Q: The Curia reform described in Praedicate Evangelium has been in effect precisely since Sunday, June 5, the Solemnity of Pentecost. What effect does it have on your daily reality?
Pope Francis, as soon as he was elected, established the “Council of Cardinals,” convening them periodically, the last meeting I think was the 41st. But the work of that Council concerned in some way the whole Church, with a view precisely to the new Apostolic Constitution Praedicate Evangelium, which is precisely not the work of anyone alone. Many in fact have studied, prayed, dialogued, trying to find the “way” for the Church in our time.
Personally, I feel that my task is to live well the spirit of Praedicate Evangelium, so that the Church becomes, thanks to everyone’s commitment, more and more what God wants, and also appears more and more credible in the eyes of the world. And a synodal Church is the testimony of Her most beautiful face.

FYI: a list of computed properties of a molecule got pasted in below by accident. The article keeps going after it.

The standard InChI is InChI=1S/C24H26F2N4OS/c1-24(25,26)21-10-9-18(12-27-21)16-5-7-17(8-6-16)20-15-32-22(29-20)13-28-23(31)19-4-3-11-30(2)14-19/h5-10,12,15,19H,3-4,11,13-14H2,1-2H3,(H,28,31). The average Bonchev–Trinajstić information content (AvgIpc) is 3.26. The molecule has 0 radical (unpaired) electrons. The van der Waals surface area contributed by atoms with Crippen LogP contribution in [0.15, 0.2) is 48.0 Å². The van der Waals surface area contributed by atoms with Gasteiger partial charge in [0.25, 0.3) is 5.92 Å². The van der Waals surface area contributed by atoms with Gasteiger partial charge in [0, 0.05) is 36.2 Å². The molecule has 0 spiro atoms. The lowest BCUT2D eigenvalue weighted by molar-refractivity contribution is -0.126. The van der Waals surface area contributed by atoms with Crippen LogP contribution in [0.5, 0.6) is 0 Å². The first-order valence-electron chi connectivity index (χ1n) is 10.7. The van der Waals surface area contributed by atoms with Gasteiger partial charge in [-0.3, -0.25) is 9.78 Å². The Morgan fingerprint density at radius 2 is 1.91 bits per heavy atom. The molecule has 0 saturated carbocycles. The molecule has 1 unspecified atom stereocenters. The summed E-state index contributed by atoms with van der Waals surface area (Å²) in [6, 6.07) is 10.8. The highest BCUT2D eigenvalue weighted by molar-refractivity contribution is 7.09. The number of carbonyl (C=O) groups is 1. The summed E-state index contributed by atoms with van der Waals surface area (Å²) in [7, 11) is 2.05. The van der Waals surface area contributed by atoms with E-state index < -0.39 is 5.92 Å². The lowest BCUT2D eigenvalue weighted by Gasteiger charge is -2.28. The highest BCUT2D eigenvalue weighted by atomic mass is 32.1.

Q: You are Prefect of the Dicastery for the Clergy, which deals with priests and deacons. Pope Francis often condemns clericalism. In your opinion, what are specifically the behaviors and habits that the Pope wants to combat? And how can they be combated?
The priest presides over the community, celebrates for it and with it, the Most Holy Eucharist; he is the father and leader of the community. Jesus also instituted the priesthood for service to the community; therefore, without community, there can be no ministerial priesthood. But the priest is also a child of the community, a companion of the community, in the sense that he walks together with it, eating the same Bread.
So, when the role of the priest-father is absolutized, that is where clericalism can come from. When, on the other hand, a good priest is, yes, a father, but he also feels in his heart that he is a son and a brother, then he will love the community with his whole self, devote himself to it full-time, and not waste time chasing personal aspirations and ambitions. The important thing is to live this Trinitarian life together with the community.